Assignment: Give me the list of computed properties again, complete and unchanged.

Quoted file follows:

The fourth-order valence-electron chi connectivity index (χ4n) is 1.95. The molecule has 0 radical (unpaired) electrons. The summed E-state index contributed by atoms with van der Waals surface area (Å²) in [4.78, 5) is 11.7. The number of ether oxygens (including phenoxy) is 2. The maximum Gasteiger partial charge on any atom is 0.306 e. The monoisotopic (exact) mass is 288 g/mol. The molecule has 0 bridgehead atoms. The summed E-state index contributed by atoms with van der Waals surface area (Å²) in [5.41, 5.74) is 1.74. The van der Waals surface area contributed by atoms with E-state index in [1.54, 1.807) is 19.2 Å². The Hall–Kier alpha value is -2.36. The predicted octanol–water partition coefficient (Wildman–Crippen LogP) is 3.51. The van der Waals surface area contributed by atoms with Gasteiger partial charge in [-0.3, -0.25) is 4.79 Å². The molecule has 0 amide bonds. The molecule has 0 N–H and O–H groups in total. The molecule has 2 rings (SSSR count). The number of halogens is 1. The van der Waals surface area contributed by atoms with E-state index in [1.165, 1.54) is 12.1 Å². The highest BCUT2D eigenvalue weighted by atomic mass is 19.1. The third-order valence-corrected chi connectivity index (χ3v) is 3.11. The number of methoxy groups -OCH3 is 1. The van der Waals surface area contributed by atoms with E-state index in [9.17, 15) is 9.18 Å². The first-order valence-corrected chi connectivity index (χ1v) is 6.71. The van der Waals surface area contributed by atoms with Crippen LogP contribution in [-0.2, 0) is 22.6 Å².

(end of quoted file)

The fourth-order valence-electron chi connectivity index (χ4n) is 1.95. The molecule has 0 radical (unpaired) electrons. The summed E-state index contributed by atoms with van der Waals surface area (Å²) in [4.78, 5) is 11.7. The number of ether oxygens (including phenoxy) is 2. The maximum Gasteiger partial charge on any atom is 0.306 e. The monoisotopic (exact) mass is 288 g/mol. The molecule has 0 bridgehead atoms. The summed E-state index contributed by atoms with van der Waals surface area (Å²) in [5.41, 5.74) is 1.74. The van der Waals surface area contributed by atoms with E-state index in [1.54, 1.807) is 19.2 Å². The Hall–Kier alpha value is -2.36. The predicted octanol–water partition coefficient (Wildman–Crippen LogP) is 3.51. The van der Waals surface area contributed by atoms with Gasteiger partial charge in [-0.3, -0.25) is 4.79 Å². The molecule has 0 amide bonds. The molecule has 0 N–H and O–H groups in total. The molecule has 2 rings (SSSR count). The number of halogens is 1. The van der Waals surface area contributed by atoms with E-state index in [1.165, 1.54) is 12.1 Å². The highest BCUT2D eigenvalue weighted by atomic mass is 19.1. The third-order valence-corrected chi connectivity index (χ3v) is 3.11. The number of methoxy groups -OCH3 is 1. The van der Waals surface area contributed by atoms with E-state index in [9.17, 15) is 9.18 Å². The first-order valence-corrected chi connectivity index (χ1v) is 6.71. The van der Waals surface area contributed by atoms with Crippen LogP contribution in [-0.2, 0) is 22.6 Å².